Feeds

Google hefts MySQL service into cloud

MySQL for the punters, but for everything else there's MariaDB

Beginner's guide to SSL certificates

Google has pushed its MySQL-based cloud database service into general availability, months after beginning a wholesale shift of internal production servers to MariaDB.

The new service encrypts customer data, supports databases up to 500GB in size, and has a 99.95 percent uptime service-level agreement, the company announced on Tuesday.

Prices for the underlying infrastructure range from $0.36 per day up to $46.84 per day, depending on the gear on which admins choose to run the databases.

This compares with the somewhat more expensive offering from chief rival Amazon Web Services, whose Relational Database Service costs from $0.60 to $113.40 per day with further discounts if you reserve gear for between a year and three years, or Microsoft's Windows Azure which starts at as little as $0.16 per day and goes up from there.

As canny readers may be able to infer, figuring out how to price different cloud services against one another is difficult, since each provider uses a different unit of time to price their services, and each service will wrap-in other underlying infrastructure costs and leave out others.

For Google's system, customer data is automatically replicated into multiple data centers in multiple zones, giving users greater redundancy in case some of Google's data centers are stomped by Godzilla have problems. Additionally, the service automates patch management, backups, and administration of the systems, as well. Cloud SQL is regularly patched to keep it in sync with version 5.5 of MySQL, we understand.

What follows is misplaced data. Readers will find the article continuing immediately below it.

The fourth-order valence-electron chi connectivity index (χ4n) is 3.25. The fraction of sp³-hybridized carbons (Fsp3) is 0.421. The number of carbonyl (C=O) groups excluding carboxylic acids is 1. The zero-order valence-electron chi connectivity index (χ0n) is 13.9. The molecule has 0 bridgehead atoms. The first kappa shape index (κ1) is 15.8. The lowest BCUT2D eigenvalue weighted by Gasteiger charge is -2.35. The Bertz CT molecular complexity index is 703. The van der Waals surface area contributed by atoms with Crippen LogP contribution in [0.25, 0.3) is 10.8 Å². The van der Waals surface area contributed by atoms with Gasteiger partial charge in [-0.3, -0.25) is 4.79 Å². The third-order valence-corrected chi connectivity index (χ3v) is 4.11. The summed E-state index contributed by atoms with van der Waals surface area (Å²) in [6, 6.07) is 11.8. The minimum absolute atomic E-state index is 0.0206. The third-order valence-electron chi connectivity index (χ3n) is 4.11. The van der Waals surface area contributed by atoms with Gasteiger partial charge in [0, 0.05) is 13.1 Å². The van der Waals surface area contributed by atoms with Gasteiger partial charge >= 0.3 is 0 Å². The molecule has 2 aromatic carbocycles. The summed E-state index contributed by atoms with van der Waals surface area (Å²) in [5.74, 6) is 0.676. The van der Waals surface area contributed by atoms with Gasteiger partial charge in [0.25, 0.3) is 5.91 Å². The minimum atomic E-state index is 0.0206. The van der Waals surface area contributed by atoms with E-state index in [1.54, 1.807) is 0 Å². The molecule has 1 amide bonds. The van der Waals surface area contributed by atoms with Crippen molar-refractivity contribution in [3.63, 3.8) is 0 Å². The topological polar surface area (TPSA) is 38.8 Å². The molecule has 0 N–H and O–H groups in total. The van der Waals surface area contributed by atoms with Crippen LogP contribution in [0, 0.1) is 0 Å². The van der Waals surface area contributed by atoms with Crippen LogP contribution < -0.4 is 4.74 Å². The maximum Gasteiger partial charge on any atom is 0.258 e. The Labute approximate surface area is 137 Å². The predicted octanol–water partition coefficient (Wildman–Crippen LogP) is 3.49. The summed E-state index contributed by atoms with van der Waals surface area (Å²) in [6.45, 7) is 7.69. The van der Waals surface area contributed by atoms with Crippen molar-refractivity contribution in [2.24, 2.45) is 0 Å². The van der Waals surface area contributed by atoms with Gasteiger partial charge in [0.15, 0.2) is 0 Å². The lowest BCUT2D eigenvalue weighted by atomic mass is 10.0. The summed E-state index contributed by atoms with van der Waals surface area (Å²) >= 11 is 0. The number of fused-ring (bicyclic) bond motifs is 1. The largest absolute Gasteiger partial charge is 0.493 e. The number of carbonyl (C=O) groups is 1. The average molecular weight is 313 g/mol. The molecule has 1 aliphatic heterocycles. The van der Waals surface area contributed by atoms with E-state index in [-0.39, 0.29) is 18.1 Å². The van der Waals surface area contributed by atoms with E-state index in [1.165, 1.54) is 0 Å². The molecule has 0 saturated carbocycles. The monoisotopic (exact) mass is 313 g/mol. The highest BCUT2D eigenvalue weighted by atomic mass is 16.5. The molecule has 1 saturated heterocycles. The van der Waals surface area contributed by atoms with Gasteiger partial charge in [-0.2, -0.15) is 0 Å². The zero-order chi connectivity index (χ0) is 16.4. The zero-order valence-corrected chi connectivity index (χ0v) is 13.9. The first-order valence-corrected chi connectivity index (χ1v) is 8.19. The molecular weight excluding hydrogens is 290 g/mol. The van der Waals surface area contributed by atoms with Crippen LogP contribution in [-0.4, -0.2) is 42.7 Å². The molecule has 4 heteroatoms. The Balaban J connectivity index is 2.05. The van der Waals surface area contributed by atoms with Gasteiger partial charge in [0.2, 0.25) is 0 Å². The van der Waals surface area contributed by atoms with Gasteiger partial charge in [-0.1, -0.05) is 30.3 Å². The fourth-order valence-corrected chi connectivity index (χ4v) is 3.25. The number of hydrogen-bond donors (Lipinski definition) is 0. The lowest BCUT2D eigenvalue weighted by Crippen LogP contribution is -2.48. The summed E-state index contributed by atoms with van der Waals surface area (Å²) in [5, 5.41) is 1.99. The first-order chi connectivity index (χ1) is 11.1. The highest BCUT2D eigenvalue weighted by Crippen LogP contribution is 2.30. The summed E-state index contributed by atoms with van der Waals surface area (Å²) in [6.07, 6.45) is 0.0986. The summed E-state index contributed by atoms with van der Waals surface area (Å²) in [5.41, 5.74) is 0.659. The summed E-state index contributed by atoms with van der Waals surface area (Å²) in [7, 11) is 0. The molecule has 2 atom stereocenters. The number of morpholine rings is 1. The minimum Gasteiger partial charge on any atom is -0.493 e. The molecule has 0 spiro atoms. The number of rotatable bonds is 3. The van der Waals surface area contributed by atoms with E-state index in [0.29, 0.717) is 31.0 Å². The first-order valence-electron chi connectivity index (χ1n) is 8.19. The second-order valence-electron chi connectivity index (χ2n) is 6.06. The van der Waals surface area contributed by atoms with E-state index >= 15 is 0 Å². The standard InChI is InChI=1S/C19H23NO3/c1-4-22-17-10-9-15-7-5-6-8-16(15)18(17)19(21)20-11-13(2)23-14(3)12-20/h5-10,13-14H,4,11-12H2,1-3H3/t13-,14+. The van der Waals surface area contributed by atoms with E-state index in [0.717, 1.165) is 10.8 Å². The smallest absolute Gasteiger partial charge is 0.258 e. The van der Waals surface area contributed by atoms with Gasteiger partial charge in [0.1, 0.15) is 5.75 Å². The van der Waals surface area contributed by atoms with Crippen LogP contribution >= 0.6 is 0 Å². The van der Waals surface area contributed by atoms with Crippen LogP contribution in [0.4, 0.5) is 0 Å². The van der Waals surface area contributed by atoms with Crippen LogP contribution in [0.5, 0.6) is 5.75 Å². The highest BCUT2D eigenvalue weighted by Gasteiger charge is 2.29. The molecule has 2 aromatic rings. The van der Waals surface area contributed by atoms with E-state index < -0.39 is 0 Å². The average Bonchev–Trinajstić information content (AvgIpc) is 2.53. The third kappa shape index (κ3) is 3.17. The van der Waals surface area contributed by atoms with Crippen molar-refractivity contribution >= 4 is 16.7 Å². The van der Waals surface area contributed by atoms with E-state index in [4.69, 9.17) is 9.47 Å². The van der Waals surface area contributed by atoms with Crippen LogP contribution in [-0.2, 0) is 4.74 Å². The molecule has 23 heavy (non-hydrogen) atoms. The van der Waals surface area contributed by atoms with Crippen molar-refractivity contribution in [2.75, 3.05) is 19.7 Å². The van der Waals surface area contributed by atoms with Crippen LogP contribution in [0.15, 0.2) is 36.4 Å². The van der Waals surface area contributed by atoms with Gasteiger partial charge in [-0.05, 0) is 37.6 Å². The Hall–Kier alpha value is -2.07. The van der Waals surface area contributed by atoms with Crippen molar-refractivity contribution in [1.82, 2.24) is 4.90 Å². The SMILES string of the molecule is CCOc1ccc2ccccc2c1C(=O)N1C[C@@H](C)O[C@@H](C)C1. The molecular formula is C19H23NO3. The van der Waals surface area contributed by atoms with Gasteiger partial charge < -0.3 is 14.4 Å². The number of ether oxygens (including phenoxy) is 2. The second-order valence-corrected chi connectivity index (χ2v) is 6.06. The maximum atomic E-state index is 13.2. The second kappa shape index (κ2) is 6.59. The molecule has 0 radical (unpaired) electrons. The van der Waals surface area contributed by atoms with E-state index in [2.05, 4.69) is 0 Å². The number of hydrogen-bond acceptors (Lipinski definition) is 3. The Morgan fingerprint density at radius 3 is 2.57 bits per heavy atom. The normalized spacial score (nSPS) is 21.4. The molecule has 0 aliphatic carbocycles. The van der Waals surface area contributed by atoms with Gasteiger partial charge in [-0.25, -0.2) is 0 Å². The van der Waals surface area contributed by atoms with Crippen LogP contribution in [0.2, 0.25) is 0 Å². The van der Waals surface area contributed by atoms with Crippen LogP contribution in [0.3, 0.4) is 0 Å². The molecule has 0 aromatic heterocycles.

"The most common use cases are when developers are looking for standard MySQL databases but don't want to do much of the leg work," a Google spokesperson told us.

Though Google has based Cloud SQL on MySQL, the company is itself moving over a thousand internal production servers off of MySQL and to rival system MariaDB.

At the time of writing, Google had not responded to a question from us on why it was continuing to maintain MySQL alongside MariaDB, when either can stand in for the other. ®

Security for virtualized datacentres

More from The Register

next story
It's Big, it's Blue... it's simply FABLESS! IBM's chip-free future
Or why the reversal of globalisation ain't gonna 'appen
'Hmm, why CAN'T I run a water pipe through that rack of media servers?'
Leaving Las Vegas for Armenia kludging and Dubai dune bashing
Facebook slurps 'paste sites' for STOLEN passwords, sprinkles on hash and salt
Zuck's ad empire DOESN'T see details in plain text. Phew!
CAGE MATCH: Microsoft, Dell open co-located bit barns in Oz
Whole new species of XaaS spawning in the antipodes
Microsoft and Dell’s cloud in a box: Instant Azure for the data centre
A less painful way to run Microsoft’s private cloud
AWS pulls desktop-as-a-service from the PC
Support for PCoIP protocol means zero clients can run cloudy desktops
prev story

Whitepapers

Choosing cloud Backup services
Demystify how you can address your data protection needs in your small- to medium-sized business and select the best online backup service to meet your needs.
Forging a new future with identity relationship management
Learn about ForgeRock's next generation IRM platform and how it is designed to empower CEOS's and enterprises to engage with consumers.
Security for virtualized datacentres
Legacy security solutions are inefficient due to the architectural differences between physical and virtual environments.
Reg Reader Research: SaaS based Email and Office Productivity Tools
Read this Reg reader report which provides advice and guidance for SMBs towards the use of SaaS based email and Office productivity tools.
Storage capacity and performance optimization at Mizuno USA
Mizuno USA turn to Tegile storage technology to solve both their SAN and backup issues.